Curry with greens (Vali bhajji Ambat)

This is a very popular dish from North Kanara. Vali bhajji (bhajji or bhaji means Greens) is a kind of greens grown in almost every backyard there. The leaves(“pallo” in Konkani) and stems(called “dentu” in Konkani) of this are used for making different kinds of curries. It can be used with prawns, khubbe(a kind of shellfish) and many more.

Few days back one of our friend mentioned about Vali bhajji ambat with Garlic. So I wanted to prepare it immediately (Yes..If I feel like preparing something I have to do it, otherwise I wont get good sleep!!!). So I thought of an alternative, I used spinach in the place of Vali bhajji and the taste was still great.

Ingredients:
3 cups Vali bhajji(Basale soppu) or spinach
3/4 cup toor dal
1/2 cup onion
1/2 cup fresh/frozen coconut
5 red chillies
1 tea spn coriander seeds
1 tea spn chopped garlic
A pinch turmeric
Oil
1/4 tea spn tamarind extract
1 tea spn jaggery or sugar(optional)
Salt

Method:
Cook dal, bhajji, chopped onion with a pinch of turmeric.
Heat oil and fry coriander seeds. Grind with coconut, tamarind, red chillies to a smooth paste.
Mix the cooked dal with masala and salt. Add sufficient water to bring it to gravy consistency. Cook till masala is completely done. Remove from heat.
Heat oil and add garlic. Fry till they turn slightly brown in color. Add it to curry & close the lid immediately to retain the flavor of garlic.
Serve hot with rice.

Serves : 3-4
Preparation time : 30min

PS: Many people don’t add toor dal to this dish. We add for thickness.

24 Comments for “Curry with greens (Vali bhajji Ambat)”

shanta

says:

Yummm! I’m now craving for vaali ambat! Been a while since I had some.

It’s also called Indian Spinach, Malabar Spinach or Vietnamese Spinach. I’ve bought vaali at Indian and Asian stores here in US.

Great blog, Shilpa! Would love to see more Amchi dishes 😉

says:

Hi Shilpa,
I have visited your blog before, but I don’t recall whether I left a comment. I only remember that you had blogged about Mulangi Ambat then. Anyway, this Vali bhajji Ambat is very new to me. I need to ask my mother-in-law about it. Do you what Vali bhajji is called in Marathi? Btw, I am a Maharashtrian married to a Konkani whose family is originally from Managalore. I know some of the dishes that you have blogged about and some are not so common at my husband’s place maybe because the family is from South Canara.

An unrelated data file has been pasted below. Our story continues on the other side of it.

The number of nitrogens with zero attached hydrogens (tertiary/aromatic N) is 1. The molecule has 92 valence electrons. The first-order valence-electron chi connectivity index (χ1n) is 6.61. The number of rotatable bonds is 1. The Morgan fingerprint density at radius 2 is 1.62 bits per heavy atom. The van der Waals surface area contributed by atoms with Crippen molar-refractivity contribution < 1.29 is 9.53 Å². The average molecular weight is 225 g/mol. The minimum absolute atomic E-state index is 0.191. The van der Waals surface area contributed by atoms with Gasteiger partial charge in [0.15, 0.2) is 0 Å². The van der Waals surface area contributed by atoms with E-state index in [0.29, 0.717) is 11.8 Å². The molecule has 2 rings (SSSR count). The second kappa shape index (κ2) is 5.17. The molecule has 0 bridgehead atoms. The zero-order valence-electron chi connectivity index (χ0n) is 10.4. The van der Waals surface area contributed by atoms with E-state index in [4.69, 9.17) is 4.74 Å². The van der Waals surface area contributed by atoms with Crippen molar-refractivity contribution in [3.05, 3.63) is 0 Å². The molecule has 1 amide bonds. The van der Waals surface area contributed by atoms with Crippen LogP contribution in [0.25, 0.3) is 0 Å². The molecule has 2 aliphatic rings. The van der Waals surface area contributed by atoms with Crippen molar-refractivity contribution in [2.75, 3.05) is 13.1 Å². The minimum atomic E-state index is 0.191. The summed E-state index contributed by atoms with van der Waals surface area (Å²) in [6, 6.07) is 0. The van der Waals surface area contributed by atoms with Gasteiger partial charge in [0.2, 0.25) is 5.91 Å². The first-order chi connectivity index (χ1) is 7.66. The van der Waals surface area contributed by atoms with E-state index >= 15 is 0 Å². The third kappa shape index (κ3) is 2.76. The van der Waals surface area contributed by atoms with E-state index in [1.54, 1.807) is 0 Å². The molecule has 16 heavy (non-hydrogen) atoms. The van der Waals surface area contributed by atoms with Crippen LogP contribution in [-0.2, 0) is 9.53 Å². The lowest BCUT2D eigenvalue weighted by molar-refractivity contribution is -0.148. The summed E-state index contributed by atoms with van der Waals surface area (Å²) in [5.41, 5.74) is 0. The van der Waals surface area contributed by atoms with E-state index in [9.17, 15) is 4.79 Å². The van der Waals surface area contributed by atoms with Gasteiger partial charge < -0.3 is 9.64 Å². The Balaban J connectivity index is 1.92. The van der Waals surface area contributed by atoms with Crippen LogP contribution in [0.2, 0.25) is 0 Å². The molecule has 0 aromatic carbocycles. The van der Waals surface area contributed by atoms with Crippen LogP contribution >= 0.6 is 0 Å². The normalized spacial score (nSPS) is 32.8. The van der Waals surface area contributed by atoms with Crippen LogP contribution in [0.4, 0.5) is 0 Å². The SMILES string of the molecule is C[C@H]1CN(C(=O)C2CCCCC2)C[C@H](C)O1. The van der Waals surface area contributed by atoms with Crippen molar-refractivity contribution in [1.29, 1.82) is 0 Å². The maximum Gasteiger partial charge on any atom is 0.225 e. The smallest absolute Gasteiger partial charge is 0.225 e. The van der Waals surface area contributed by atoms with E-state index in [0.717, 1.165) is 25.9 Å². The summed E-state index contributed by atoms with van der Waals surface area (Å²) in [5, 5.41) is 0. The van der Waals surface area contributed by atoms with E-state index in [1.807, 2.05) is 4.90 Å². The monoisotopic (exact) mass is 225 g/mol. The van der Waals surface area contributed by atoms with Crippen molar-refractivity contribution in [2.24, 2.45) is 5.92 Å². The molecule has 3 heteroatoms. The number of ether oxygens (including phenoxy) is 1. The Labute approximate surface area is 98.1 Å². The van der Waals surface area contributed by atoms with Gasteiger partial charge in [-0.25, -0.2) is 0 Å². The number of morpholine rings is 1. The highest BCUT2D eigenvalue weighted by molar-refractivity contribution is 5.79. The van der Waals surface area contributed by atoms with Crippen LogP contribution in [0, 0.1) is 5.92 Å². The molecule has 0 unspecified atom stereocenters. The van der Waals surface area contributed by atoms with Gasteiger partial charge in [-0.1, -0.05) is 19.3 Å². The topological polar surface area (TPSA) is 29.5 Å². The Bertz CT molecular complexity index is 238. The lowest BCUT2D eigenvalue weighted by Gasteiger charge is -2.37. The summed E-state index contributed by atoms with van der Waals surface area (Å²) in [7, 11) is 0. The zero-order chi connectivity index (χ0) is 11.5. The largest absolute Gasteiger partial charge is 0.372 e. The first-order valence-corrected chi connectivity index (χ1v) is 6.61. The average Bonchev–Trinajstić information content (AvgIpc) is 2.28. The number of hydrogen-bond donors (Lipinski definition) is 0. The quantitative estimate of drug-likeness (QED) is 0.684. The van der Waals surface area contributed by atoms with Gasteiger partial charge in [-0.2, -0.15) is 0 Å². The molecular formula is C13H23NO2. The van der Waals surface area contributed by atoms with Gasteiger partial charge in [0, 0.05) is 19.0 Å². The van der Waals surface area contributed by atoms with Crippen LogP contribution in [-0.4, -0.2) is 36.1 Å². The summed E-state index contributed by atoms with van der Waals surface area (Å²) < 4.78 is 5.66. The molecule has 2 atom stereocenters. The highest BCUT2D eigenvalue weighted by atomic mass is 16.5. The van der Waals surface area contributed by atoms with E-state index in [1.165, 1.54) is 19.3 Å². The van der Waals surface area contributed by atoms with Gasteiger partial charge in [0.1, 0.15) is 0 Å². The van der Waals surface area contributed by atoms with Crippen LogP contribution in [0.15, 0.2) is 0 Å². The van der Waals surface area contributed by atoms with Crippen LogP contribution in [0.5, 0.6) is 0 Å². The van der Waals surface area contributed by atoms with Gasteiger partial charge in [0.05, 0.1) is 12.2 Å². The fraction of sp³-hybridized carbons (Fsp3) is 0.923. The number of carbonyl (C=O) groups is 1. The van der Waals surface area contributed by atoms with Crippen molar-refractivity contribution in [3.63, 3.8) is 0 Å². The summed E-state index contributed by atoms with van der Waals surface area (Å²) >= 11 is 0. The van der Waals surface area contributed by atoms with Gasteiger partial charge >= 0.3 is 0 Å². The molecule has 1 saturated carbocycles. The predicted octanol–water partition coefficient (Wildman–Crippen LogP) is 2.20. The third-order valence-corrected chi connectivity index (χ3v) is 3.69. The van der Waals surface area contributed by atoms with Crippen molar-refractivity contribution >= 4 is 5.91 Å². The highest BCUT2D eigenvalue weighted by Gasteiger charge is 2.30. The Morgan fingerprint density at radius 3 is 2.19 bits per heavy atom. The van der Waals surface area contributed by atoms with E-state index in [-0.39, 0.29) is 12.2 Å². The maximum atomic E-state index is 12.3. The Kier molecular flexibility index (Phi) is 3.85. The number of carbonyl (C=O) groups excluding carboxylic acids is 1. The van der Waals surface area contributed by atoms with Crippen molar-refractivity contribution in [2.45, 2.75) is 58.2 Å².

Anyway, I have blogged about a Maharashtrian mulangi recipe yesterday on my blog. It’s
http://www.happyburp.blogspot.com.
Please visit it, if you have the time. I am adding you to my favourites on the blog roll. Hope you don’t mind.

says:

Shanta, Thanks for the information. Now I think I can find Vaali very easily :).
Vaishali, North Kanara and South Kanara food is very different. I think thats the reason you dont know about this.I could not find out the marathi name, but will ask someone and let you know.BTW..I visited your blog. Its coool :).

Anonymous

says:

Hello Shilpa,
I just visted ur blog…..mouth watering dishes.Only request can u post all the photo(i mean the dish preparation photos….just as in MAHANADHI BLOG).

Nayan

says:

Hi Shilpa,
I am delighted to come across this blog. I am also from North kanara.. Honavar to be precise. As a matter of fact, yesterday I bought Vali-bhajji as I was also craving for Vali ambat. I live in Bangalore. I googled for ‘Bangade Ambat’ :) and came across this blog. Good going.

says:

anonymous, I am trying my best to post pictures of all the recipes as and when I cook them. For most of the recipes, I have already uploaded pictures, others also I will upload soon.
Bdsn, Nayan, Thanks for the comments. Keep visiting :).

aruna pai

says:

Hi Shilpa ….Vali Ambat is very famous in South Kanara too. Only difference is the name it is called as Vali RanDai. All masala gravies are called a ambat in NK and randai in SK. Names and words are different but after all both (NK & SK) are GSB’s.

says:

[…] This is prepared with raw papayas grown at home. The second main ingredient is ‘vali bhajji’, which is also called as Indian Spinach, Malabar Spinach or Vietnamese Spinach. These are available in all american grocery stores (it is called as ’spinach’, it is a bit different than ‘palak’). This is easily available in Mangalore stores in India (called as ‘basale soppu’ in Kannada and ‘vaali’ in Marathi). If this green vegetable is not available, use normal palak for this dish, but this dish tastes great with ‘vali’ as a few tender stems are also used for this dish and the stems enhance the taste. When we were kids, mom used to serve mini-meals to us when we came back from school at 11.30 (our school timings were 8-11 and 2-5). Usually a kind of rice item called as ‘Pej’(Konkani) or ‘Ganji’(Kannada) was searved for this meal. This dish has a ‘bland’ taste to it, because it is made of only boiled rice and lot of water(it is a watery dish). Some people serve salt, ghee and milk with ‘pej’. I absolutely loved any side dish served with this ‘pej’. One such side dish was ‘vali bhajji – pappayi randayi’. Still I make this combo, but as a lunch or dinner, because there is no time for any mini-meals now . Other Vali dishes I have posted so far are ‘vali bhajji-sungta ambat‘ and ‘vali bhajji ambat‘. […]